As part of its autonomy, Gagauzia has its own police force.[16]

Gagauz Halkı is a former Gagauz separatist political party, now outlawed.


Elections for the local governor and parliament as well as referendums take place in the autonomous region.

The population also votes in the national legislatives elections.

Parliament elections results
2010 23.44% 13,380 59.97% 34,224
July 2009 11.32% 6,482 77.78% 44,549
April 2009 2.43% 1,376 63.69% 36,094

Summary of 28 November 2010 Parliament of Moldova election results in Gagauzia

e  d 
Parties and coalitions Votes % +/−
Party of Communists of the Republic of Moldova 34,224 59.97 −17.81
Democratic Party of Moldova 9,115 15.97 +10.09
Humanist Party of Moldova 3,722 6.52 +6.52
Social Democratic Party 3,686 6.46 -3.41
Liberal Democratic Party of Moldova 3,581 6.27 +4.99
Other Party 2,770 4.81 -0.38
Total (turnout 51.36%) 57,596 100.00


The base of Gagauzia's economy is agriculture, particularly viticulture. The main export products are wine, sunflower oil, non-alcoholic beverages, wool, leather and textiles. There are 12 wineries, processing more than 400,000 tonnes annually. There are also two oil factories, two carpet factories, one meat factory, and one non-alcoholic beverage factory.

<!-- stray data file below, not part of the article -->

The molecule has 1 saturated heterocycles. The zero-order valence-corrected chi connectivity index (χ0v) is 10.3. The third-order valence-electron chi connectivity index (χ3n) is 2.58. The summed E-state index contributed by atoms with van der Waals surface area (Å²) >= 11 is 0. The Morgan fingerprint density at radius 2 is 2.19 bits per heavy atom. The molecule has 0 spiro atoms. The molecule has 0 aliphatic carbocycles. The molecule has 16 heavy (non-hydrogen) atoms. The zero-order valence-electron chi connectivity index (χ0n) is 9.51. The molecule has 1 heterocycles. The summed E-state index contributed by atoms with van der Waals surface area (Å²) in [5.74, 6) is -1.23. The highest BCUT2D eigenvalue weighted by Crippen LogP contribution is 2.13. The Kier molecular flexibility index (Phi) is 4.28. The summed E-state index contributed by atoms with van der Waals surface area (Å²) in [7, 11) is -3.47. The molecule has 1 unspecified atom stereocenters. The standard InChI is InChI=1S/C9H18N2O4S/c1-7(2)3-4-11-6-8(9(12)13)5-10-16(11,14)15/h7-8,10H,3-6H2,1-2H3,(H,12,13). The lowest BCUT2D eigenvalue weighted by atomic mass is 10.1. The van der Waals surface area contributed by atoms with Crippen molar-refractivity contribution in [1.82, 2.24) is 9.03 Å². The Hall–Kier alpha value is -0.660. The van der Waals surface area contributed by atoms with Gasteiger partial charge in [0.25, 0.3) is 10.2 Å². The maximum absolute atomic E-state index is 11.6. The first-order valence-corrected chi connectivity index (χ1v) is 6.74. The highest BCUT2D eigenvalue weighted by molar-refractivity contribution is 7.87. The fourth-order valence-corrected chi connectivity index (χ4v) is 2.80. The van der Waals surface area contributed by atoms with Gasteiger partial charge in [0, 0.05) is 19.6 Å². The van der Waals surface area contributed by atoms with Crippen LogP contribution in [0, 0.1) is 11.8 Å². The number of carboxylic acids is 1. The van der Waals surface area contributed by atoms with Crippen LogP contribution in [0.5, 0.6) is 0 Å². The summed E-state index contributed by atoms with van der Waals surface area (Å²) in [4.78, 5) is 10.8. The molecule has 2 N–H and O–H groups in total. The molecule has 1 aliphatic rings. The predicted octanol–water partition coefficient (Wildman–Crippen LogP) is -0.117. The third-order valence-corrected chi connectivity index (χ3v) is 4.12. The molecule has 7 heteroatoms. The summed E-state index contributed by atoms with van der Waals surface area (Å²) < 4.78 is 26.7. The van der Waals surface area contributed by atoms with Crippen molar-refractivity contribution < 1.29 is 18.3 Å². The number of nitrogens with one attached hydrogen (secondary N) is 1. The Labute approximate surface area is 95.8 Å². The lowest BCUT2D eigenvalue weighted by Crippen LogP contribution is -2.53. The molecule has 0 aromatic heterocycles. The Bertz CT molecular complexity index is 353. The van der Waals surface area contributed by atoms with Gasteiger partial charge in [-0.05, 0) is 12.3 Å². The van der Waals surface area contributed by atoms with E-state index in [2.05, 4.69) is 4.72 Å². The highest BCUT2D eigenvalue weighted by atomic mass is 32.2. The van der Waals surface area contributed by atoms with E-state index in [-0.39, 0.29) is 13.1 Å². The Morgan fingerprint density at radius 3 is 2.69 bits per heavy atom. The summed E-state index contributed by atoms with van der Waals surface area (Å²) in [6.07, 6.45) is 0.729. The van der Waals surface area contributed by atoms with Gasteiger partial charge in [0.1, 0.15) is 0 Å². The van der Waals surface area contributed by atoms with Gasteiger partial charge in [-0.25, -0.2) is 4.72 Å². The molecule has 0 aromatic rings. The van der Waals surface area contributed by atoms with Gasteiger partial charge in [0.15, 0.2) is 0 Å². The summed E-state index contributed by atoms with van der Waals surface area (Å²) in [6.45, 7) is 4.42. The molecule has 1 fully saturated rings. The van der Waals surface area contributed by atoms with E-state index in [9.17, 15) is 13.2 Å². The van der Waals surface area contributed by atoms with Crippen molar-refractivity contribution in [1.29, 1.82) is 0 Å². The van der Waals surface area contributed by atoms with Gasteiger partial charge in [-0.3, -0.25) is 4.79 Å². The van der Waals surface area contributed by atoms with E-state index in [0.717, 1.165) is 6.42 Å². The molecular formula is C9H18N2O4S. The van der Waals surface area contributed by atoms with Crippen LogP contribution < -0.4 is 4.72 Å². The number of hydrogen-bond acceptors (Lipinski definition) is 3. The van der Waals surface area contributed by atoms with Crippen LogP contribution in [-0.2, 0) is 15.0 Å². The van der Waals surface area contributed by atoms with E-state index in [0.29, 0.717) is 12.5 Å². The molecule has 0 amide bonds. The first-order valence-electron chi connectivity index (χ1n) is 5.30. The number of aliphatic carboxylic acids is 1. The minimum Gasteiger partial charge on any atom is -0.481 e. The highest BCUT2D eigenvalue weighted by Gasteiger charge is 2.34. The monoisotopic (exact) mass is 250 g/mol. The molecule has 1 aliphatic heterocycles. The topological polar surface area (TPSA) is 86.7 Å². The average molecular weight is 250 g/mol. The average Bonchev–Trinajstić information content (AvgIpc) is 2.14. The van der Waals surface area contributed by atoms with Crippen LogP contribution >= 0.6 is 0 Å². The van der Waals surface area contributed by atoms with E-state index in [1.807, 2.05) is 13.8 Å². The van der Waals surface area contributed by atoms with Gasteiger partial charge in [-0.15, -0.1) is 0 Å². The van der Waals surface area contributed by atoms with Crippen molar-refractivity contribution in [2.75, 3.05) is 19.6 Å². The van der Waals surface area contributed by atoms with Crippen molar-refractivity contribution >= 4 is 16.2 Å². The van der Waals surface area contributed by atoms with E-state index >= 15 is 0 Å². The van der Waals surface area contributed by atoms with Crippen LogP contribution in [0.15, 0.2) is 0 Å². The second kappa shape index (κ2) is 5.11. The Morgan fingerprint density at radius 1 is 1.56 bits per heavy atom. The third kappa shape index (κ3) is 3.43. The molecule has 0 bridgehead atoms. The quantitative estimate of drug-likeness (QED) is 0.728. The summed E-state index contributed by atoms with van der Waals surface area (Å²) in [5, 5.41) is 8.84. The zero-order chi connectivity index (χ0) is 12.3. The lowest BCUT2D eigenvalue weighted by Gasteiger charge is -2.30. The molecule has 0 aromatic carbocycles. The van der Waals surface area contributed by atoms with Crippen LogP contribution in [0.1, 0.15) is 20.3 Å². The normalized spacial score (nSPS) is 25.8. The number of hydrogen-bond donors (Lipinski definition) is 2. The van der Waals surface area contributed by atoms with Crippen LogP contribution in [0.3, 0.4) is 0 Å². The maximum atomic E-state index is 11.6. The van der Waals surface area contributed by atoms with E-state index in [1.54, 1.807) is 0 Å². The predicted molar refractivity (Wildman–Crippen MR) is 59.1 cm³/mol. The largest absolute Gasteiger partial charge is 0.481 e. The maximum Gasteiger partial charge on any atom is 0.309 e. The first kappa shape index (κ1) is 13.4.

There are 451 kilometres (280 mi) of roads in Gagauzia, of which 82% are paved.


According to the 2014 census, Gagauzia had a population of 134,132, of which 36.2% urban and 63.8% rural population.

  • Births (2010): 2042 (12.7 per 1,000)
  • Deaths (2010): 1868 (11.6 per 1,000)
  • Growth Rate (2010): 174 (1.1 per 1,000)

Ethnic composition

According to the 2014 census results, the ethnic breakdown in Gagauzia was:[17]

Ethnic groupPopulationPercent of total

There is an ongoing identity controversy over whether Romanians and Moldovans are the same ethnic group. At the census, every citizen could only declare one nationality; consequently, one could not declare oneself both Moldovan and Romanian.


Culture and education